Live and dead bacterial mixtures were obtained using previously described methods [21]. Briefly, the sub-cultured E. coli in the exponential growth phase were harvested via centrifugation (4302×g, 10 min, 21 °C), followed by removal of supernatant and resuspension of the pellet in 3 mL of saline. Aliquots of the resuspended cells were diluted 1:9 mL in either saline for live cells, or 70% isopropanol for dead cells. Each bacterial suspension was shaken at 200 rpm at 28 °C for 1 h. The live and dead bacterial cells were harvested via centrifugation (4302×g 10 min, 21 °C), followed by removal of the supernatant and resuspension of the pelleted cells in 20 mL of saline. After three washing cycles, each of the live and dead cell suspensions was diluted to achieve a concentration of c. 1 ×108 bacteria/mL; equivalent to diluting the sample to a final OD of 0.168 ± 0.063 at 600 nm. These live and dead bacterial suspensions were used either directly or diluted to 1 × 107 bacteria/mL, to prepare mixtures with live:dead proportions corresponding to 0, 2.5, 5, 10, 25, 50, 75, 100% live bacteria.

Fluorescent dye staining and treatment of unbound dyes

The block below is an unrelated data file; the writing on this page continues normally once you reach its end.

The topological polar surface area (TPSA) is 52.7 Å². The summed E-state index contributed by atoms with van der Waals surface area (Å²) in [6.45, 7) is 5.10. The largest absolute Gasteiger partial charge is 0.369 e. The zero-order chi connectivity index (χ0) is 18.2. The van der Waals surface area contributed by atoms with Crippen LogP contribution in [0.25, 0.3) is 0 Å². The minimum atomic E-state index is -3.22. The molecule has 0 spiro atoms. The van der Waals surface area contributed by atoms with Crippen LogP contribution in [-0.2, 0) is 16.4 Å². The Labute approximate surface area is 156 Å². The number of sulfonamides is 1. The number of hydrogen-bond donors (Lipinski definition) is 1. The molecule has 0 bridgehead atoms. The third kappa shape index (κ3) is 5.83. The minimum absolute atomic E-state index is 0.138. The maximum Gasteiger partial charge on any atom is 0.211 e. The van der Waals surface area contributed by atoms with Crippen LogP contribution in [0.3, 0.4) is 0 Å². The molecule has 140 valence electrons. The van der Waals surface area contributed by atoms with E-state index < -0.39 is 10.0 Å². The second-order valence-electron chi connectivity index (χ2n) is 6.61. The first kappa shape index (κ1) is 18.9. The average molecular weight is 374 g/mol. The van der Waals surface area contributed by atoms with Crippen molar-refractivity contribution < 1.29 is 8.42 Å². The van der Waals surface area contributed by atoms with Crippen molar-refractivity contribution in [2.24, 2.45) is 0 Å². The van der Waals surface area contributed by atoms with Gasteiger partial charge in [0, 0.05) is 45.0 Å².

BacLight LIVE/DEAD Bacterial Viability and Counting Kits (Invitrogen, Molecular Probes, Carlsbad, CA, USA; L34856) were used in all experiments. The kit comprises a vial of microsphere suspension, and two nucleic acid dyes SYTO 9 and propidium iodide (PI) that label live and dead bacteria, respectively. For each experiment, saline was used as diluent to make working solutions of SYTO 9 and PI with concentrations of 33.4 μM and 0.4 mM, respectively. The microsphere suspension was sonicated (SC-120 sonicator, Sonicor, NY, USA) for 10 min in a water bath and gently vortexed at 500 rpm prior to use. For each sample, 50 μL each of the SYTO 9 and PI working solutions, and 10 μL of the microsphere suspension, were aliquoted into an empty microcentrifuge tube. Subsequently, 900 μL of each bacterial sample was added to each tube then gently vortexed at 500 rpm in the dark for 15 min at room temperature, to allow dye-bacteria binding.